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Taipei Times


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# Article Title Author Hits
81 Reasons for Taiwan to be hopeful Denny Roy 60
82 The reality of Taiwan is evident Chin Heng-wei 金恒煒 64
83 Three Asian powers take stage amid pandemic Will Doran 60
84 Rebuilding Taiwan’s national identity Chen Chi-yuan 陳紀元 62
85 Taiwan must prepare for attack Joe Webster 82
86 Military songs do not reflect identity Hsu Hao 許惟豪 60
87 Taiwan, COVID-19 and the world Jerome Keating 69
88 Trade doors open as pandemic drags Taipei Times Editorial 63
89 Fighting China’s lethal propaganda Taipei Times Editorial 65
90 John J. Tkacik, Jr. On Taiwan: Taiwan’s place on the coronavirus map John J. Tkacik, Jr. 93
91 Beijing opens news door for Taipei Taipei Times Editorial 72
92 English immersion programs needed Taipei Times Editorial 74
93 Military not sole measure of power Huang Tien-lin 黃天麟 72
94 WHO needs systemic reform Taipei Times Editorial 87
95 Youth not likely to buy into virus propaganda Huang Yu-zhe 黃于哲 88
96 NHI resources must be protected Chin Heng-wei 金恒煒 71
97 A tale of two nations — and the WHO Taipei Times Editorial 63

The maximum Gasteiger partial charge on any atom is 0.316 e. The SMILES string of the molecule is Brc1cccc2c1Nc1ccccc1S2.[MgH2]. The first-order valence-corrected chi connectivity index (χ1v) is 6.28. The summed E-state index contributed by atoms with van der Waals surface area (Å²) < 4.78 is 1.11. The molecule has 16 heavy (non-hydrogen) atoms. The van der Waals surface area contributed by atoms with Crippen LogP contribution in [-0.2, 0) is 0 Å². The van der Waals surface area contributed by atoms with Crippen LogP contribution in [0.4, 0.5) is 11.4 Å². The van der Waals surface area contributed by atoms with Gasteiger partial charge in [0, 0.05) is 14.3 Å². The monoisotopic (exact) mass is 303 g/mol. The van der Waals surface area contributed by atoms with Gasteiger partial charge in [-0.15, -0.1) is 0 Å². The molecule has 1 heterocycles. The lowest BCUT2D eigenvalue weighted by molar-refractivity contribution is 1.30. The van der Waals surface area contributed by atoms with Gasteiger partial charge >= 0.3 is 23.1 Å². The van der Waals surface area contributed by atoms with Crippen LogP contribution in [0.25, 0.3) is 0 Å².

98 You Si-kun and ties with the US Sim Kiantek 沈建德 61
99 China is looking for a scapegoat Liberty Times Editorial 75
100 Virus follows China’s expansionism Tzou Jiing-wen 鄒景雯 76
 
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Newsflash

People in favor of nuclear power often condescend to supporters of the anti-nuclear movement, saying: “You do not know what you’re talking about, you are not scientists, yours is an irrational fear.” By this, they mean that “you don’t have a background in nuclear power engineering, you don’t understand anything about nuclear power plants, so you are not qualified to have a say in the debate about nuclear safety.”

However, who is most qualified to talk about nuclear safety? Is it the nuclear power engineers? Are they really the highest authority on the dangers of nuclear power?